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Light-bulb Problem


Best Answer BMAD, 10 July 2013 - 08:01 PM

My answer is not very different from BobbyGo's, mainly to recognize two switches light one bulb from each of the two groups, thereby eliminating analysis of some non-occurring cases. It took me awhile to conclude the 1- and 3-switch bulbs were different, then the rest fell quickly in place.

I'll share my BA with BG. ;)

 

 

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16 replies to this topic

#11 BMAD

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Posted 20 June 2013 - 08:18 PM

as stated in the OP:

 

if a switch turns on a light-bulb, that switch must be on to turn it on again

 

so for example....if switch 1 turns on light-bulb A, to turn on light-bulb A again in conjunction with other light bulbs, switch 1 must be in the 'on' position again in conjunction with other switch(es).


Edited by BMAD, 20 June 2013 - 08:19 PM.

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#12 Nins_Leprechaun

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Posted 20 June 2013 - 11:00 PM


Sorry, but does this or doesn't this cover light bulbs that are turned on by 2 switch combos but not 1 switch combos. In other words, for a bulb that is not lit by the 1,2 or 3 switches by themselves but is lit by any 2 switch combo, must both of the switches be on to light this bulb again ie is it necessarly true that the 3 switch combo lights it.

Edited by Nins_Leprechaun, 20 June 2013 - 11:06 PM.

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#13 BMAD

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Posted 20 June 2013 - 11:26 PM

I don't know how to answer your question without giving away the answer.  If you use the previous fact i mentioned, i think you will discover your answer.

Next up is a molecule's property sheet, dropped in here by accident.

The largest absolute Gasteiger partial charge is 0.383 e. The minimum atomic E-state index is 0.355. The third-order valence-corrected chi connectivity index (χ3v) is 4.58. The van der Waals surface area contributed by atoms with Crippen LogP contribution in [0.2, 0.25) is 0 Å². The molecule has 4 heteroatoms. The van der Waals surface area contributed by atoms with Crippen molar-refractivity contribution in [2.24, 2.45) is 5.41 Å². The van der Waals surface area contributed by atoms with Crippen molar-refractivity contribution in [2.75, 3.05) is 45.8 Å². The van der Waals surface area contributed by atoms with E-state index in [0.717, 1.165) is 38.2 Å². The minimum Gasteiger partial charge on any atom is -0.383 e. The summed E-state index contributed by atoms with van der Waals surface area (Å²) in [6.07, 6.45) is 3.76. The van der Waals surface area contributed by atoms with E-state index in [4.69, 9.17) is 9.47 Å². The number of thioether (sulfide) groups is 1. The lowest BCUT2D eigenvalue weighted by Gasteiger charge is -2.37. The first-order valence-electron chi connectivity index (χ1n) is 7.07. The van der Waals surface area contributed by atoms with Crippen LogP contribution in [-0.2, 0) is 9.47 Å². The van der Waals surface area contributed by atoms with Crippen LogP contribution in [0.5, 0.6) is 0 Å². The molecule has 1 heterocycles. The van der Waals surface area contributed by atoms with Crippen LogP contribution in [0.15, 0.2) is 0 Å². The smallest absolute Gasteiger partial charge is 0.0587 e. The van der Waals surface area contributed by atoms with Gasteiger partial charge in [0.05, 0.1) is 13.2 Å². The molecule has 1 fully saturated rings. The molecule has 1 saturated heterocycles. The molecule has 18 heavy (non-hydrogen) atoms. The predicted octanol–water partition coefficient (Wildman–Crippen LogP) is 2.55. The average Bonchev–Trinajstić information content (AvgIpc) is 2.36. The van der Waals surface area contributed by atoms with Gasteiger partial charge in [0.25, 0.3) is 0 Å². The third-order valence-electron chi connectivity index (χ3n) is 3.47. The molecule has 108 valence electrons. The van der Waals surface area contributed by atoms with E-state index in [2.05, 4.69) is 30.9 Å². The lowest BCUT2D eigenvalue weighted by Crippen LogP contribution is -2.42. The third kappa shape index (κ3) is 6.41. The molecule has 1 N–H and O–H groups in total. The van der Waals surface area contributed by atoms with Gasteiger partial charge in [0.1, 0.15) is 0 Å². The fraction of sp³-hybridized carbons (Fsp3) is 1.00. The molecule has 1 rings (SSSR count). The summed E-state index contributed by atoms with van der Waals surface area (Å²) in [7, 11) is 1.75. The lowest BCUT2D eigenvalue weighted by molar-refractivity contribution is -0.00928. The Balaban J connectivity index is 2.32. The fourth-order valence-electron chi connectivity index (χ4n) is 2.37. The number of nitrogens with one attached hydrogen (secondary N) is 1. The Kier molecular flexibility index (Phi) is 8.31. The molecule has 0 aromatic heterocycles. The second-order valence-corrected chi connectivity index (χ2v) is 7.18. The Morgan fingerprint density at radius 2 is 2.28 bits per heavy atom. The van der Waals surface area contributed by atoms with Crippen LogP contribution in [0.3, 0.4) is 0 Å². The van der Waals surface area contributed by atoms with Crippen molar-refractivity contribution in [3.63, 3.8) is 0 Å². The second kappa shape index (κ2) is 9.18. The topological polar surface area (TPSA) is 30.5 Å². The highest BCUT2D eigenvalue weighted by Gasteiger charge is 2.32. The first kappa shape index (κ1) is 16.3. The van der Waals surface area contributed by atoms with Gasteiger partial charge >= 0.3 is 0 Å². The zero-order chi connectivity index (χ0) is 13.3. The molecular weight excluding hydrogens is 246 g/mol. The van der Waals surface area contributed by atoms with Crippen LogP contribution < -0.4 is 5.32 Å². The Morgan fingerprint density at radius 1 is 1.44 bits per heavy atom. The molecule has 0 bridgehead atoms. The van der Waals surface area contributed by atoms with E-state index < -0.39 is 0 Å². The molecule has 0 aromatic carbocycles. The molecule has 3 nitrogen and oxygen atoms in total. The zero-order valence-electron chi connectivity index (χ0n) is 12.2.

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#14 jordge

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Posted 21 June 2013 - 03:59 PM

Spoiler for My thoughts


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#15 bonanova

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Posted 10 July 2013 - 08:49 AM

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The greatest challenge to any thinker is stating the problem in a way that will allow a solution.
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#16 bonanova

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Posted 10 July 2013 - 07:59 PM

My answer is not very different from BobbyGo's, mainly to recognize two switches light one bulb from each of the two groups, thereby eliminating analysis of some non-occurring cases. It took me awhile to conclude the 1- and 3-switch bulbs were different, then the rest fell quickly in place.

I'll share my BA with BG. ;)
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The greatest challenge to any thinker is stating the problem in a way that will allow a solution.
- Bertrand Russell

#17 BMAD

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Posted 10 July 2013 - 08:01 PM   Best Answer

My answer is not very different from BobbyGo's, mainly to recognize two switches light one bulb from each of the two groups, thereby eliminating analysis of some non-occurring cases. It took me awhile to conclude the 1- and 3-switch bulbs were different, then the rest fell quickly in place.

I'll share my BA with BG. ;)

 

 

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